Did you know Canadian banks are some of the world’s worst for funding climate chaos?

Canadian banks like RBC and TD are major funders of Enbridge, flooding the company with billions to build tar sands pipeline Line 3. 

Join us tomorrow for a flash rally with Stop the Money Pipeline to Defund Line 3!

Stop the Money Pipeline is a coalition of 150+ organizations dedicated to stopping the flow of money to the fossil fuel industry.

Stop the Money Pipeline has so far focused on the US banks financing Enbridge and its Line 3 tar sands pipeline – Chase, Wells Fargo, Bank of America, Union Bank and Citi. Now STMP is inviting Turtle Island solidarity to take on the Canadian banks together — the Canadian banks who are the top 5 funders of Enbridge: RBC, TD, CIBC, Scotiabank, and Bank of Montreal. Together, we’ll #DefundLine3 (and delay TMX).

The climate finance strategy is working; for example, as enormous pressure is brought to bear on insurance companies like Liberty Mutual, AIG and Chubb to step away from Trans Mountain, the harder insurance is to get, the lower the potential sale price, and the longer it will take to build.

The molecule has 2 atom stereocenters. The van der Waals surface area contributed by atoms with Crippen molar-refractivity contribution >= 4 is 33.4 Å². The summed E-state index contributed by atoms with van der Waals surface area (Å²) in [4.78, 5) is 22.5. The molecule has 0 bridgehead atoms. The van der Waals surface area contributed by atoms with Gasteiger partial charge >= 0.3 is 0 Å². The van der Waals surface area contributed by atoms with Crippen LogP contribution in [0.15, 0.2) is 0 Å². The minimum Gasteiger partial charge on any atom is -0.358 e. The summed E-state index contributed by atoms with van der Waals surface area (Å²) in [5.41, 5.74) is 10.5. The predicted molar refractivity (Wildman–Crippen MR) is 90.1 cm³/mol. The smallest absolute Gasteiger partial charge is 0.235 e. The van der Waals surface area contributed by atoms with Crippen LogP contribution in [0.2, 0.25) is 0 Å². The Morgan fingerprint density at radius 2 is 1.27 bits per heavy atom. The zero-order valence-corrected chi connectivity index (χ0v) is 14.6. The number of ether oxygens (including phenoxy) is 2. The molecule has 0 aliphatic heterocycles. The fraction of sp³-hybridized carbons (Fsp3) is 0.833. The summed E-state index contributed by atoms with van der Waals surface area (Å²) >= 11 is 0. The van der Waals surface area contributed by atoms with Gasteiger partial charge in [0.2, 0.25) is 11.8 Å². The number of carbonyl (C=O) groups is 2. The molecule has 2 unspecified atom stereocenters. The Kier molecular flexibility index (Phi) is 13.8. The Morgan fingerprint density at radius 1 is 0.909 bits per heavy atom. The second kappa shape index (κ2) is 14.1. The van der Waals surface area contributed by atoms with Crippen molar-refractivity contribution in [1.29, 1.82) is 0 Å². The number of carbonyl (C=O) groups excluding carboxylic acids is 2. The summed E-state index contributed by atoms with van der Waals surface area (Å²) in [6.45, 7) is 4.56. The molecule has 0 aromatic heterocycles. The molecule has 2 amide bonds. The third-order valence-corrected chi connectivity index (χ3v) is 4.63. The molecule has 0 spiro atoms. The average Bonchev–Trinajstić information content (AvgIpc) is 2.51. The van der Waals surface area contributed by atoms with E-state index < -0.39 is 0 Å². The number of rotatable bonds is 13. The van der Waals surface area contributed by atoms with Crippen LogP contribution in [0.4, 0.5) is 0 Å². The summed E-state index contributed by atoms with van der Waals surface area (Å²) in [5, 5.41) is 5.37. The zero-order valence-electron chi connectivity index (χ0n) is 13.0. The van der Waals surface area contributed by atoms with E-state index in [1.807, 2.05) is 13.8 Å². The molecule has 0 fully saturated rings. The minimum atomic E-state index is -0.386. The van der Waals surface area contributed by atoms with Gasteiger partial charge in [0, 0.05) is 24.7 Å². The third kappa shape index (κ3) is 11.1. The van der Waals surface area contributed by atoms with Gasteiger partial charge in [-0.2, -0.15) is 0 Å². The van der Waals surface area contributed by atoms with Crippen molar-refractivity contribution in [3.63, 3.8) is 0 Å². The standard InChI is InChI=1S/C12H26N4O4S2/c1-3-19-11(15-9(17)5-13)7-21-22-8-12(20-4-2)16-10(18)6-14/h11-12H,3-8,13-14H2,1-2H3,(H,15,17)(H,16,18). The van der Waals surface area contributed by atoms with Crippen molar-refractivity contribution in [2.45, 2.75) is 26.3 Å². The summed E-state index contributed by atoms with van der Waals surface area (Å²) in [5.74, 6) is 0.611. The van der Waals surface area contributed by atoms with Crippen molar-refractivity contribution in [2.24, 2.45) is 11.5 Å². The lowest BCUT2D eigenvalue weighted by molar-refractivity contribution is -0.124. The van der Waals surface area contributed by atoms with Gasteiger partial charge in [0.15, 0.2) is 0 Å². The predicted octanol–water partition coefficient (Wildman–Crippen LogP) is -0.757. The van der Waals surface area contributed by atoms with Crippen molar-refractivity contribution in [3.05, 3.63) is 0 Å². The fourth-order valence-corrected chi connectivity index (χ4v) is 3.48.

Trans Mountain admitted as much when they petitioned Canada’s Energy Regulator to redact and hide the names of the companies insuring Trans Mountain last week after a series of protests and digital actions targeted the Vancouver offices of some of the companies. 

By cutting the flow of money to Enbridge from Canadian banks like RBC and TD, the flow of capital funding construction dries up, delaying construction.

So too will TMX need financing for any potential sale — from the same banks financing Line 3. These banks have increasingly stringent rules on climate disclosure and investor pressure to decarbonize quickly – a “no tar sands investments” rule like the recent cross-industry “no Arctic drilling financing” rule would benefit both movements.

Join Stop the Money Pipeline TOMORROW to help unite the fights and collaborate on tactics with the #DefundLine3 movement.

“If you can stop the flow of money, you can stop the flow of oil.”